The Book of Boy

The story begins in France around 1350; the plague has swept through the area and Boy is on his own. He lives and works for a knight of the local manor. He does an excellent job of tending the goats in spite of his hunchback. He seems to understand the goats’ behavior better than most people and is generally content with his life.

Boy then meets a pilgrim named Secondus who is on a quest to locate seven relics that are hidden somewhere in France and Rome. After a little while, we realize that he is ill and then find out that he hopes to gain entry to Paradise based on the quest and not on his behavior throughout his life. He hopes to be reunited with his wife and son and so is pretty manic about completing his self-proclaimed quest.

The boy hopes that St Peter will cure his hump and that he will be a “real boy,” and although Secondus is pretty sketchy, Buying your way into Heaven after a life spent sinning is a tricky business. Boy stays the course and sticks with him.

I’m not confident that the theology of this book is accurate, but it does give readers a glimpse into feudal life of the Middle Ages. Maybe one of my kind readers could let me know about the theology as I am wondering if these were the prevailing beliefs at the time?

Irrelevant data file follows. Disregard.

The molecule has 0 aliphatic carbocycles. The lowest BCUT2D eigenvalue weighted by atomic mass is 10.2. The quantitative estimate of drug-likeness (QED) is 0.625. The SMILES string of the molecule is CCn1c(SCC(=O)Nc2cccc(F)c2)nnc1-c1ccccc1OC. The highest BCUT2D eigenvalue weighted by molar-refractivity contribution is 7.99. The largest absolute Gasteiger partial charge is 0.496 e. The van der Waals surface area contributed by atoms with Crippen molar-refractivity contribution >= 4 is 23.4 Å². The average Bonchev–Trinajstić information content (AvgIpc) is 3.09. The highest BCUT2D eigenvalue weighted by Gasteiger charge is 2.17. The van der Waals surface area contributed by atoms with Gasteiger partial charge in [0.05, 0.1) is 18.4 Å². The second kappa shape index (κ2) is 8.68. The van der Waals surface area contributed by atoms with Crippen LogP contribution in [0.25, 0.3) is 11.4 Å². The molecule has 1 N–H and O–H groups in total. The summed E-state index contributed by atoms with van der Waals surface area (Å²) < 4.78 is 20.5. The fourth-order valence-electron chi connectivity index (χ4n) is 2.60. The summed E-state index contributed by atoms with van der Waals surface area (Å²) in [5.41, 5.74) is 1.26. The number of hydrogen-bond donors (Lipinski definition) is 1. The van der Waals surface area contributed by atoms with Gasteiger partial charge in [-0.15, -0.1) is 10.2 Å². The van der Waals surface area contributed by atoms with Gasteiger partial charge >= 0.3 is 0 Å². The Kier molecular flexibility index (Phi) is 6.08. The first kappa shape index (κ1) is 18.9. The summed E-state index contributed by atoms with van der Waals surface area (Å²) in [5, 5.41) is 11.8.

After I finished this book all I could think of was how I was going to squeeze it into our school reading. Technically we are well past the Middle Ages so I’ll probably just shelf it for now, but it is perfect for any Logic Stage (roughly 5th through 8th grade) or high school students that are studying that period. It’s just the right length at under 300 pages, and the hardcover even has deckle-edged pages which in combination with the high quality paper makes it seem like you are reading an epic ancient quest. (I’m a sucker for the deckle edge)

Please note that I received a free copy of this book from the publisher without a review requirement or any influence regarding review content should I choose to post a review. Apart from that, I have no connection at all to either the author or the publisher of this book.

The Book of Boy by Catherine Gilbert Murdock

2 comments

  1. I recently wrote a paper about the portrayal of religion in medieval middle grade fiction and one of the books I looked at it was this one. I’m not the best person to speak to how accurate the theology is, but it’s my understanding that relics did play a pretty significant role in Middle Age Christian belief. I think it’s a plausible belief that Secundus could buy his way in with enough holy relics.

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